Palestinians Hold Their Governments Accountable. Shouldn’t the West?

With protesters being slaughtered in Libya and Bahrain, the saga of the Palestinian Authority elections has understandably garnered little attention. But their cancellation immediately after being called last week, due to Hamas’s refusal to participate, is worth a closer look, because it explodes one of the West’s favorite myths: that Israel’s blockade of Gaza strengthened Hamas.

If that were true, Hamas ought to jump at the prospect of elections. After all, it won the last election; now, with its increased popularity, it would surely secure an even bigger win that would force the West to finally end its boycott and acknowledge the Hamas government’s legitimacy.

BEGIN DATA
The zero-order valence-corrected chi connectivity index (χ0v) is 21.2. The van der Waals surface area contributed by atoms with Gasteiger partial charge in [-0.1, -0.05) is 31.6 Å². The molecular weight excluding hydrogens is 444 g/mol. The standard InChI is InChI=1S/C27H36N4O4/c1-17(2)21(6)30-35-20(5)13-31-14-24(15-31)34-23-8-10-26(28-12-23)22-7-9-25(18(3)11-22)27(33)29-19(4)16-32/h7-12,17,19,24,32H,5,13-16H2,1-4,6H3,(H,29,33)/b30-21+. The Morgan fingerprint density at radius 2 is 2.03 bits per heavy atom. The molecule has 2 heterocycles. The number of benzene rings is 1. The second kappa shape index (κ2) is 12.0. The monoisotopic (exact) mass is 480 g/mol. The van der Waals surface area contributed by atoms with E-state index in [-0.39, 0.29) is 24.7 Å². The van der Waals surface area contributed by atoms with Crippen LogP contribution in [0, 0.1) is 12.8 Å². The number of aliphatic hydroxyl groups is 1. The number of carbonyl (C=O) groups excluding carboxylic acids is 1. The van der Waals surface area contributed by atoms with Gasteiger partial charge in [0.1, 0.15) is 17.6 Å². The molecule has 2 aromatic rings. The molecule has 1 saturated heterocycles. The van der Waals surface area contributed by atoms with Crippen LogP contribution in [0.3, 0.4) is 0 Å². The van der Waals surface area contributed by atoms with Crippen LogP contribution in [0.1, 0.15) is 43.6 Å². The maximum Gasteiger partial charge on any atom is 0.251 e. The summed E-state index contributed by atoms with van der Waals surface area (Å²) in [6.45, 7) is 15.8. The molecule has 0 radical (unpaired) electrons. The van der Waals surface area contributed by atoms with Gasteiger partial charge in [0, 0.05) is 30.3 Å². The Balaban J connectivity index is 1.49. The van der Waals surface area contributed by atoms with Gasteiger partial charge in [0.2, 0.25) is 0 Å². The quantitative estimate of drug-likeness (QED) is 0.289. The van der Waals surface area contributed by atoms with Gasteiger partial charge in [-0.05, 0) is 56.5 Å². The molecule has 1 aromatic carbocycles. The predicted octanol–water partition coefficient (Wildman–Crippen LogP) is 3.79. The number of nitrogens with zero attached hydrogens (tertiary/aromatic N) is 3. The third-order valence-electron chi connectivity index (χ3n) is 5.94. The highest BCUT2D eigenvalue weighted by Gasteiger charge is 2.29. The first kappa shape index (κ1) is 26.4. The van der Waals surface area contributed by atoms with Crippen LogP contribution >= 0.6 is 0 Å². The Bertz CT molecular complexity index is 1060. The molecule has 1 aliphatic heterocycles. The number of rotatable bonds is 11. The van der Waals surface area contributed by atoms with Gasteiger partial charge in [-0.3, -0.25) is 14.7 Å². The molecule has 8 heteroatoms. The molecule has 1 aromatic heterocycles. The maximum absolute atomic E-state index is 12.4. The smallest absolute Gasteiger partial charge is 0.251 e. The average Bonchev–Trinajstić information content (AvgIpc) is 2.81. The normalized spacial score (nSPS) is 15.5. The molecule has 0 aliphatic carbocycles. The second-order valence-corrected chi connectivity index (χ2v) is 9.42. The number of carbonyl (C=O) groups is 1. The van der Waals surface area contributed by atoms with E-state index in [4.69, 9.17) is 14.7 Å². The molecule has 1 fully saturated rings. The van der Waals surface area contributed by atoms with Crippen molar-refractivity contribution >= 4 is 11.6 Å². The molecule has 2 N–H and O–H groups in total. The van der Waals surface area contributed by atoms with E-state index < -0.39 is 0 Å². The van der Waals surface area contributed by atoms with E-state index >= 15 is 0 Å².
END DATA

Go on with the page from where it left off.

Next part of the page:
Except that Hamas, unlike the West, knows that its popularity has actually plummeted: every recent poll has shown that it would be trounced by Fatah. A December poll by the Ramallah-based Palestinian Center for Policy and Survey Research, for instance, found Fatah beating Hamas 42 percent to 24 percent in the West Bank and 48 percent to 26 percent in Gaza. And since voicing support for Fatah can be dangerous in Hamastan, the real gap in Gaza might be even wider.

That’s because Palestinians, unlike the West’s useful idiots, aren’t idiots; they’re capable of understanding cause and effect: in the West Bank, where no rockets are being fired at Israel, there’s also no Israeli blockade.

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